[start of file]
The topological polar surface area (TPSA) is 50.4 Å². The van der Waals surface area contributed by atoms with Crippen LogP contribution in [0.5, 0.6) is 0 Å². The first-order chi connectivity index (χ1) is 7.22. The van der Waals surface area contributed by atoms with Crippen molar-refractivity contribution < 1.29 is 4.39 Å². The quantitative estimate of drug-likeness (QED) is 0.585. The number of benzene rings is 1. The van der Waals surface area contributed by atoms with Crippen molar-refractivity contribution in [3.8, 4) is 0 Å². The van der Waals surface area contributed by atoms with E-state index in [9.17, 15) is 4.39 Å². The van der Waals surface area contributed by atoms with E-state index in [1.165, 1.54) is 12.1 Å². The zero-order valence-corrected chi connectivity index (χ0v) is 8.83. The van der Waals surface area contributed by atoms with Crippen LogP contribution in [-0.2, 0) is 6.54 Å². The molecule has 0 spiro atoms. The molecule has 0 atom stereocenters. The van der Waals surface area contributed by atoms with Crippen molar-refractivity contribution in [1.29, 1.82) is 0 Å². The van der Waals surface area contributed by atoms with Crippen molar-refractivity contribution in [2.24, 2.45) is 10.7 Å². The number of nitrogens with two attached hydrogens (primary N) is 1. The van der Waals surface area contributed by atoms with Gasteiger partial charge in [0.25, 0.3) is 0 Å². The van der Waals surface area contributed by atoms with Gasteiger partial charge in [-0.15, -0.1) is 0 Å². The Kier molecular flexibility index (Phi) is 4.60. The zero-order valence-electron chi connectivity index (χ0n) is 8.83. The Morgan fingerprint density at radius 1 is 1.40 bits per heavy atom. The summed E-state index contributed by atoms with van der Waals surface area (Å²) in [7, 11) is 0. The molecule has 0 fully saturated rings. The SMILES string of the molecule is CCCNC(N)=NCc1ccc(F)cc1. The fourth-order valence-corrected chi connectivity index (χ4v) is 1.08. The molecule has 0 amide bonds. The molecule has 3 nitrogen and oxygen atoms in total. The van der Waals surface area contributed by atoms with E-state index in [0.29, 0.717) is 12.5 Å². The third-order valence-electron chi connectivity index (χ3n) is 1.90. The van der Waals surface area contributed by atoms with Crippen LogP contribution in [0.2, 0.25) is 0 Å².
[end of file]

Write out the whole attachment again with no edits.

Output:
The topological polar surface area (TPSA) is 50.4 Å². The van der Waals surface area contributed by atoms with Crippen LogP contribution in [0.5, 0.6) is 0 Å². The first-order chi connectivity index (χ1) is 7.22. The van der Waals surface area contributed by atoms with Crippen molar-refractivity contribution < 1.29 is 4.39 Å². The quantitative estimate of drug-likeness (QED) is 0.585. The number of benzene rings is 1. The van der Waals surface area contributed by atoms with Crippen molar-refractivity contribution in [3.8, 4) is 0 Å². The van der Waals surface area contributed by atoms with E-state index in [9.17, 15) is 4.39 Å². The van der Waals surface area contributed by atoms with E-state index in [1.165, 1.54) is 12.1 Å². The zero-order valence-corrected chi connectivity index (χ0v) is 8.83. The van der Waals surface area contributed by atoms with Crippen LogP contribution in [-0.2, 0) is 6.54 Å². The molecule has 0 spiro atoms. The molecule has 0 atom stereocenters. The van der Waals surface area contributed by atoms with Crippen molar-refractivity contribution in [1.29, 1.82) is 0 Å². The van der Waals surface area contributed by atoms with Crippen molar-refractivity contribution in [2.24, 2.45) is 10.7 Å². The number of nitrogens with two attached hydrogens (primary N) is 1. The van der Waals surface area contributed by atoms with Gasteiger partial charge in [0.25, 0.3) is 0 Å². The van der Waals surface area contributed by atoms with Gasteiger partial charge in [-0.15, -0.1) is 0 Å². The Kier molecular flexibility index (Phi) is 4.60. The zero-order valence-electron chi connectivity index (χ0n) is 8.83. The Morgan fingerprint density at radius 1 is 1.40 bits per heavy atom. The summed E-state index contributed by atoms with van der Waals surface area (Å²) in [7, 11) is 0. The molecule has 0 fully saturated rings. The SMILES string of the molecule is CCCNC(N)=NCc1ccc(F)cc1. The fourth-order valence-corrected chi connectivity index (χ4v) is 1.08. The molecule has 0 amide bonds. The molecule has 3 nitrogen and oxygen atoms in total. The van der Waals surface area contributed by atoms with E-state index in [0.29, 0.717) is 12.5 Å². The third-order valence-electron chi connectivity index (χ3n) is 1.90. The van der Waals surface area contributed by atoms with Crippen LogP contribution in [0.2, 0.25) is 0 Å².